The other week I had coffee with Chris Stewart who is a Melbourne based entrepreneur and strategic foresight consultant. Both Chris and I have lots of different skill sets and we both enjoy starting new ventures. We tend to catch up around once or twice a year and discuss what “wisdom” we have gained since the last coffee.
Last week we decided that three questions were critical for the multi skilled or generalist entrepreneur to answer. They were:
- What can you do?
- What will you do? and finally
- What should you do?
We felt these questions were wise because its all to easy getting caught up doing tasks that aren’t the best use of your time, or taking on a task that you never get around to.>
This line of thinking got me pondering over getting assistance, and what form it should take. I decided it might be worthwhile identifying and describing the different roles that “helpers” may take. Mostly because all to often I hear the phrase -”I need a mentor”, when in my opinion in may be the last thing you need. Now some people may argue over the definitions each type of “helper” I have given below because nothing is fixed, but I think its worthwhile focussing on the definitions, not the label.
So here’s a bunch of people that offer you help, with my definitions.
|Type of Help
Helps you understand your
Tells you what they think
you should do.
Tells you what to do.
Shows you how it can be done.
Teaches you how to do it.
|Gets it Done
Does it for you.
So at a Strategic level you have three options
Advisor –Helps you understand your options.
Great Advisors give you a framework for decision making and lets you understand your options. They understand that the decision is yours, as are the risks and the rewards. Some Academics can make great advisors and so do people from outside of your field who have no “buy in” to any particular option. Outsiders tend to have great clarity of thought. I would recommend having an advisor to almost everyone as despite how wise you are, the hardest person to give advice to is yourself. Sometimes an advisor can just be a mate you catchup with and use as a sounding board.
Consultant – Tells you what they think you should do
Great consultants have professionalism, experience, expertise in their field and are aligned with your goals. With consultants you tend to get what you pay for so great consultants cost a lot. Understand exactly what the outcomes you want from them look like as the clearer your brief, the more efficient and effective response you will get.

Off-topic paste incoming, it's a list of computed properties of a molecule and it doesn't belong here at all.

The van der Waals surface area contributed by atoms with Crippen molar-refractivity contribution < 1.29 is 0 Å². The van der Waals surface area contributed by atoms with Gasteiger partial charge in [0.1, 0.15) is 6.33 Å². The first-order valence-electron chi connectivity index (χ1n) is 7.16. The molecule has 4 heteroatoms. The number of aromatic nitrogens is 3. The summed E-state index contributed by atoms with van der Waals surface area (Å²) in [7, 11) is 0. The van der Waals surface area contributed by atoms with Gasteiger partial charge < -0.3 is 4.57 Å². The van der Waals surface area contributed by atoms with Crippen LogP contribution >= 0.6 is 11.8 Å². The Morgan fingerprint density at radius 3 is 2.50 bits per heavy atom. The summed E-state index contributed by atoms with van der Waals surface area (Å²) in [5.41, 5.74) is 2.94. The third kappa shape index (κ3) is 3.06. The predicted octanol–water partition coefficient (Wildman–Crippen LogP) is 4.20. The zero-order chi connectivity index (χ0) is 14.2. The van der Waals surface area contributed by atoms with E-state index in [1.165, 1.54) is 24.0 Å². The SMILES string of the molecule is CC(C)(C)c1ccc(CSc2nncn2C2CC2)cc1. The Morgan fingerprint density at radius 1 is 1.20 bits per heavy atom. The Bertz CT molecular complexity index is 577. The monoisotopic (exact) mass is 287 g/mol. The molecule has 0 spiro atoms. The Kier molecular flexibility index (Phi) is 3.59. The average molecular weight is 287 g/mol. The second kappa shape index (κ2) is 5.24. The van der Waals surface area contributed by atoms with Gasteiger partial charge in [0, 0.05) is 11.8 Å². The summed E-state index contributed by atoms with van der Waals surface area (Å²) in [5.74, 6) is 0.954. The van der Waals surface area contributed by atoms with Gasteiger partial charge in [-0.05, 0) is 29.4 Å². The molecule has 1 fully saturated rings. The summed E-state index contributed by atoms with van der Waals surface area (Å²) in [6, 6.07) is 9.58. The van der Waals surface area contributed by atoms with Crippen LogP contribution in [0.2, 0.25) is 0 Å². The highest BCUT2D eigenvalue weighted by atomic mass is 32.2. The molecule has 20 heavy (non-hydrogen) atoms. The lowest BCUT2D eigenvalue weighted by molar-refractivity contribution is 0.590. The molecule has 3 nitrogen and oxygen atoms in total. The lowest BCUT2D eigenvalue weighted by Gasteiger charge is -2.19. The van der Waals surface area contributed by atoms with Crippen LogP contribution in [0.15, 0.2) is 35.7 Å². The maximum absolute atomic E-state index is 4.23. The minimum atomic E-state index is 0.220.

Mentor – Shows you how it can be done
A great Mentor is someone who has been successful in the same field or area as you and is prepared to help you. Their own experiences offer a set of winning solutions for dealing with uncertainty or options. Great mentors are either incredibly busy because they are at the top of their field (don’t be scared of asking these people) or are recently retired and want to give something back.
At a tactical level, you have three other options.
Manager – Tells you what to do
Management is a different skill set from entrepreneurship. Most Entrepreneurs will at some stage in the life cycle of their business choose to bring in professional management. The high energy, high risk, shotgun approach of the entrepreneur doesn’t always benefit you, in fact many small businesses will employ a manager to keep the entrepreneur focussed on performing activities that they know are important. Having great management though depends on you understanding the roles you play and separating out your shareholder role from your employee role.
Coach – Teaches you to do it.
Coaching is all about skill transferral and improvement. Ex sports trainers tend to be very good at the psychology of skill transferral and improvement. Its easy to find a coach, just Google the skill and the word coach , plus “site:.au” to get Australian coaches. Be wary though of those that have products to sell you, eg financial coaches with insurance packages. That’s not about coaching, its about selling.
Contractor/Employee – You tell them what to do
Finally understand what you shouldn’t be doing. Either you are rubbish at it, you won’t get around to it, or it will suck up your time and prevent you from growing your business. I can’t give advice on what makes for a great employee, as I’m simply not sure I know. Most literature tends to focus on how to be a great leader or manager, not an employee although Bill Lang has had a look at it with his 8 skills for career success.
Of course in real life, your helpers will probably play multiple roles, however understanding what you need and where the strengths of the helper are is critical. My other thought on the topic is that it appears that those who attempt to sell their services at a strategic level, generally have the least to offer. Great strategic people, other than consultants, are normally way too busy being successful at their own activity to want to charge a fee for their service.